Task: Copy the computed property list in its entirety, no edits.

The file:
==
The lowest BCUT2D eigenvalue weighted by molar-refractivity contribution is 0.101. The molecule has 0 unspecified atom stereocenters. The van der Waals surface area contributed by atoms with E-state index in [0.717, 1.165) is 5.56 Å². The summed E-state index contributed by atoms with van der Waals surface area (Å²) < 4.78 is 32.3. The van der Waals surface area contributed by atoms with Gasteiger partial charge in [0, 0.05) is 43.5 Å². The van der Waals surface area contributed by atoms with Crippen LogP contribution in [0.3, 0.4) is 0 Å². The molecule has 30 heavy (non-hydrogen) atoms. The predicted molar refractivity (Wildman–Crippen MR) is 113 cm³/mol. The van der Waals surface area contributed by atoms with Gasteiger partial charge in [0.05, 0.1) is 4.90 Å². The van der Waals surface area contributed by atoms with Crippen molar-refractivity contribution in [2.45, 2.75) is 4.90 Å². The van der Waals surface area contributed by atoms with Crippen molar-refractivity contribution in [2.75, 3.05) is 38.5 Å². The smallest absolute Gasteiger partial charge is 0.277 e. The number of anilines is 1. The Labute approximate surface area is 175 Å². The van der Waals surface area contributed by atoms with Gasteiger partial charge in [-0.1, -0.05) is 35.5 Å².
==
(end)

The lowest BCUT2D eigenvalue weighted by molar-refractivity contribution is 0.101. The molecule has 0 unspecified atom stereocenters. The van der Waals surface area contributed by atoms with E-state index in [0.717, 1.165) is 5.56 Å². The summed E-state index contributed by atoms with van der Waals surface area (Å²) < 4.78 is 32.3. The van der Waals surface area contributed by atoms with Gasteiger partial charge in [0, 0.05) is 43.5 Å². The van der Waals surface area contributed by atoms with Crippen LogP contribution in [0.3, 0.4) is 0 Å². The molecule has 30 heavy (non-hydrogen) atoms. The predicted molar refractivity (Wildman–Crippen MR) is 113 cm³/mol. The van der Waals surface area contributed by atoms with Gasteiger partial charge in [0.05, 0.1) is 4.90 Å². The van der Waals surface area contributed by atoms with Crippen molar-refractivity contribution in [2.45, 2.75) is 4.90 Å². The van der Waals surface area contributed by atoms with Crippen molar-refractivity contribution in [2.75, 3.05) is 38.5 Å². The smallest absolute Gasteiger partial charge is 0.277 e. The number of anilines is 1. The Labute approximate surface area is 175 Å². The van der Waals surface area contributed by atoms with Gasteiger partial charge in [-0.1, -0.05) is 35.5 Å².